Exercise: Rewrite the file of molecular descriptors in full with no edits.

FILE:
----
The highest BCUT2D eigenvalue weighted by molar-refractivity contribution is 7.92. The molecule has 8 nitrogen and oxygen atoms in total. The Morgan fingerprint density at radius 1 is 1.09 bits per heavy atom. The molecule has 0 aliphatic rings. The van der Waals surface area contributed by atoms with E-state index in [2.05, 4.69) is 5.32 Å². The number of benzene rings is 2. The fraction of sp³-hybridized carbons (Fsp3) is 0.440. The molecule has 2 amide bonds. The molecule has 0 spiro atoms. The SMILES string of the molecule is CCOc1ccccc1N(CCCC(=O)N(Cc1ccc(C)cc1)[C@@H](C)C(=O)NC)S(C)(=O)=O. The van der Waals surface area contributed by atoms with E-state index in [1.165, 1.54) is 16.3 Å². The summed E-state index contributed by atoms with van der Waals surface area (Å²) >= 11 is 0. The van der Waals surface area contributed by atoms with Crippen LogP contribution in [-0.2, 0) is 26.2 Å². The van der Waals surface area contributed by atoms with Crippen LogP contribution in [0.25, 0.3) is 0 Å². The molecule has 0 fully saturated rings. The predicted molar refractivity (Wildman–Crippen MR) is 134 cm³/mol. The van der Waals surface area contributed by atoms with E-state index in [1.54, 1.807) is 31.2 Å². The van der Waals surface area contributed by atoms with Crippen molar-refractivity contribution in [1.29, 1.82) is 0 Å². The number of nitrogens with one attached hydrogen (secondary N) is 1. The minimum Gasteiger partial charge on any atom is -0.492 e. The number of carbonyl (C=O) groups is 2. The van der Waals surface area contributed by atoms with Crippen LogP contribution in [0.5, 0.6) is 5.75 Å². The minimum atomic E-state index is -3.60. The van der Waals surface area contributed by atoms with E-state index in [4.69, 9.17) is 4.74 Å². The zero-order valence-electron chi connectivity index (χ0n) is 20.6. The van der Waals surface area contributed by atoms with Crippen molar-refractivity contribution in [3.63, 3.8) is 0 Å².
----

The highest BCUT2D eigenvalue weighted by molar-refractivity contribution is 7.92. The molecule has 8 nitrogen and oxygen atoms in total. The Morgan fingerprint density at radius 1 is 1.09 bits per heavy atom. The molecule has 0 aliphatic rings. The van der Waals surface area contributed by atoms with E-state index in [2.05, 4.69) is 5.32 Å². The number of benzene rings is 2. The fraction of sp³-hybridized carbons (Fsp3) is 0.440. The molecule has 2 amide bonds. The molecule has 0 spiro atoms. The SMILES string of the molecule is CCOc1ccccc1N(CCCC(=O)N(Cc1ccc(C)cc1)[C@@H](C)C(=O)NC)S(C)(=O)=O. The van der Waals surface area contributed by atoms with E-state index in [1.165, 1.54) is 16.3 Å². The summed E-state index contributed by atoms with van der Waals surface area (Å²) >= 11 is 0. The van der Waals surface area contributed by atoms with Crippen LogP contribution in [-0.2, 0) is 26.2 Å². The van der Waals surface area contributed by atoms with Crippen LogP contribution in [0.25, 0.3) is 0 Å². The molecule has 0 fully saturated rings. The predicted molar refractivity (Wildman–Crippen MR) is 134 cm³/mol. The van der Waals surface area contributed by atoms with E-state index in [1.54, 1.807) is 31.2 Å². The van der Waals surface area contributed by atoms with Crippen molar-refractivity contribution in [1.29, 1.82) is 0 Å². The number of nitrogens with one attached hydrogen (secondary N) is 1. The minimum Gasteiger partial charge on any atom is -0.492 e. The number of carbonyl (C=O) groups is 2. The van der Waals surface area contributed by atoms with Crippen LogP contribution in [0.5, 0.6) is 5.75 Å². The minimum atomic E-state index is -3.60. The van der Waals surface area contributed by atoms with E-state index in [4.69, 9.17) is 4.74 Å². The zero-order valence-electron chi connectivity index (χ0n) is 20.6. The van der Waals surface area contributed by atoms with Crippen molar-refractivity contribution in [3.63, 3.8) is 0 Å².